The good news is that the Red Sox have won two games in a row—on the road, no less. Unfortunately, that has been the exception. Losing on the road has become rather customary. The three-game sweep at the hands of the Angels over the weekend, though embarrassing, was hardly unusual or unexpected to anyone paying attention. The last time the Sox won a series on the road was June 16-18, when they took two out of three in Philly.
The Red Sox are now 59-43 -- sixteen games over .500. And that is largely due to their exceptional 36-11 record at Fenway Park. The club’s 77% home winning percentage is the best in baseball. But on the road, it’s another story entirely.
Away from Fenway, the Sox are 23-32, or nine games below .500. This deficiency is hard to figure since they lead the league in on-base percentage (.338) and slugging percentage (.425) in road games.
For whatever reason, when they are not in the comfy confines of Ye Ole Ballpark, the Red Sox manage to win just 42% of the time. That’s a clear indication that they need to win the AL East and gain home-field advantage throughout the playoffs. Tampa Bay may fade down the stretch, but they’re not going away quickly or quietly. They have shown they won’t go down without a fight. The Rays have depth and will be buyers, not sellers, in the deadline trade market for the firs time.
And the Yankees aren’t dead yet. Aren’t they just like Freddy Krueger or Jason Voorhees? Just when you think they’re dead... With the trade deadline just over a week away, expect them to act. Loudmouth Hank would have it no other way. He’s got to prove himself as he hopelessly tries to live up to Daddy’s image and history.
Coming out of the All Star break, 49 of the Red Sox final 59 games are in the Eastern Time Zone. That will help the Sox. The Yankees, on the other hand, play 24 of their first 27 games after break against teams with winning records. That should hurt the Yanks. And the Rays have 12 games in 17 days during September against the Red Sox and Yankees. That will ultimately prove whether or not they are truly a playoff team.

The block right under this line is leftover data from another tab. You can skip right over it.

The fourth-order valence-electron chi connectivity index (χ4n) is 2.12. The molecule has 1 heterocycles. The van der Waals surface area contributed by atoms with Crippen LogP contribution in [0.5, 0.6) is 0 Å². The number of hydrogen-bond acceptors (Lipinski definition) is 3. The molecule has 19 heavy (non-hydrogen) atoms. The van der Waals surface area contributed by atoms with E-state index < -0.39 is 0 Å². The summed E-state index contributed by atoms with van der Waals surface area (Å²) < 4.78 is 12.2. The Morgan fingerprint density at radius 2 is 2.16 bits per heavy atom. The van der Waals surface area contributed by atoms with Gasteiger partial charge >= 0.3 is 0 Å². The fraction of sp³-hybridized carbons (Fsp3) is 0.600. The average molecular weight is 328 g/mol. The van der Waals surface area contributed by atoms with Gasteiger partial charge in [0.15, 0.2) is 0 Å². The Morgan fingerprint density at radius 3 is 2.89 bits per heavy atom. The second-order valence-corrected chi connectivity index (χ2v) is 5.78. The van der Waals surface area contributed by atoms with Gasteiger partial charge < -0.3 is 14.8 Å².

Meanwhile, the Angels, at 61-39, have the best record in baseball. And after the way they handled the Sox in Anaheim, the Halos look like they are indeed the best AL team at this moment. We’ll see what happens in October. The month hasn’t been very good to them in recent years.
- How happy are you that Julio “The $9 Million Man” is out of the lineup? What a relief!
The guy is a total rally killer with a penchant for grounding into double plays. He was batting a meager .268 this year, an improvement over the anemic .237 he posted last year. And his RBI (22) and home run (1) production were also way down this year. He was on pace for just 24 extra-base hits, which would have been his lowest total of any full season in his big league career, and he was the team’s worst hitter with runners in scoring position (.139, 11 for 79). As I said, rally killer.
And then there’s the other crucial element to the game—fielding, which he’s not very good at. Lugo’s 16 errors were the most by a shortstop in the American League and tied Florida’s Hanley Ramírez for most in the majors. His .945 fielding percentage was the lowest among major league shortstops. Please, Julio.... don’t come back!
It will be nice to see Jed Lowrie play every day and find out if he is indeed the “shortstop of the future.” You know, the guy we’ve been waiting for since this same time four years ago. Thought we had him in Orlando Cabrerra, but that’s another story.
- Daisuke Matsuzaka has given up just three runs in his last 30 2/3 innings. Only twice in 17 starts has he allowed more than three runs, resulting in an impressive 2.63 ERA and 11-1 record this season. Opponents are 0-for-11 this season with the bases loaded against Matsuzaka.
- The best deadline pickup for the Red Sox would be the return of slugger David Ortiz, who leads the club with 297 RBI over the last three seasons. Mike Lowell is second with 257, and Manny Ramirez is third with 214.
- Though the All Star break is ostensibly the season’s halfway point, the Red Sox had already played 97 games, meaning that there were just 65 games remaining in the season’s “second half.”
Copyright © 2008 Sean M. Kennedy. All rights reserved. This material may not be published, broadcast, rewritten, or redistributed without the author's consent.